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One bill that the Democratic majority in the Vermont House appears determined to bring forward this year is a bill to prohibit no cause evictions. Burlington passed a charter change several years ago that would accomplish this goal, but the bill approving that change has not made it through the legislative process. That may change this year with a bill to prohibit no cause evictions on a statewide basis, and if the bill passes, it will be a big mistake.
The concept is deceptively simple: if a tenant has done nothing wrong, why should he or she be evicted or the lease not renewed? Well, as a retired attorney who handled evictions on behalf of landlords, I can tell you that a tenant who pays the rent on time, causes no damage to the premises, leads a peaceful existence, and conducts no unlawful activities on the premises is very unlikely to be the subject of eviction proceedings. Such tenants are valued and appreciated.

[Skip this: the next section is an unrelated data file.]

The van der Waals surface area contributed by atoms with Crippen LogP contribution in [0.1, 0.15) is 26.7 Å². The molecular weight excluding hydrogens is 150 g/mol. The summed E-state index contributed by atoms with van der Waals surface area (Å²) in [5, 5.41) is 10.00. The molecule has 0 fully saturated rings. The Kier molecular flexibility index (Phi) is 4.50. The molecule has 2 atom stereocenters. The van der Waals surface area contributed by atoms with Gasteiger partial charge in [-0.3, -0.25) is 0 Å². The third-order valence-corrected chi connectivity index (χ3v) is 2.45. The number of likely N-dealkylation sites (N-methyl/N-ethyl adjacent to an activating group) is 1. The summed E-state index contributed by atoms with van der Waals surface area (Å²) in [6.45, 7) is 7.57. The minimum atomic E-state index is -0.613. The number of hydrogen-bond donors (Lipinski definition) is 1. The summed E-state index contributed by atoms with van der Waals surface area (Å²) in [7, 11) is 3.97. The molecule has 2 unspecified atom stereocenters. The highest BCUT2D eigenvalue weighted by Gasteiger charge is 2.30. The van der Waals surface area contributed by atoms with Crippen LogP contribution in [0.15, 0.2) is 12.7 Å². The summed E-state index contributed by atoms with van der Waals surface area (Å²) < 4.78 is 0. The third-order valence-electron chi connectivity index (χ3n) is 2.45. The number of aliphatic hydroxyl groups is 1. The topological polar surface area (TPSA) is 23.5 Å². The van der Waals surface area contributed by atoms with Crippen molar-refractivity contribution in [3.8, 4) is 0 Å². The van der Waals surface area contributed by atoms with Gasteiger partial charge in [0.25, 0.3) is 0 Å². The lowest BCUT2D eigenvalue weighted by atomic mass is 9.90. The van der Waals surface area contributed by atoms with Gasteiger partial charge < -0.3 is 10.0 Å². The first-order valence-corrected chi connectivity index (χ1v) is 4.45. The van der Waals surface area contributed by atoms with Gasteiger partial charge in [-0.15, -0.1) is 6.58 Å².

A tenant who fails to pay rent can be evicted, but it may take some time, and thanks to a bill passed by the legislature that I originally adopted years ago, a tenant who is sued for eviction on grounds of non-payment of rent can be required to pay rent into escrow with the court clerk until the case is finally heard. If the tenant fails to make those payments, as frequently happens, the tenant can be evicted without a formal court hearing; if the tenant does make the payments and finally loses the case, the escrowed payments are turned over to the landlord. One should note that this can take perhaps four or six months. And if for some reason the tenant wins the case, any amount due to the tenant can be deducted from the escrowed funds, with only the balance being paid to the landlord. That’s fair to both sides.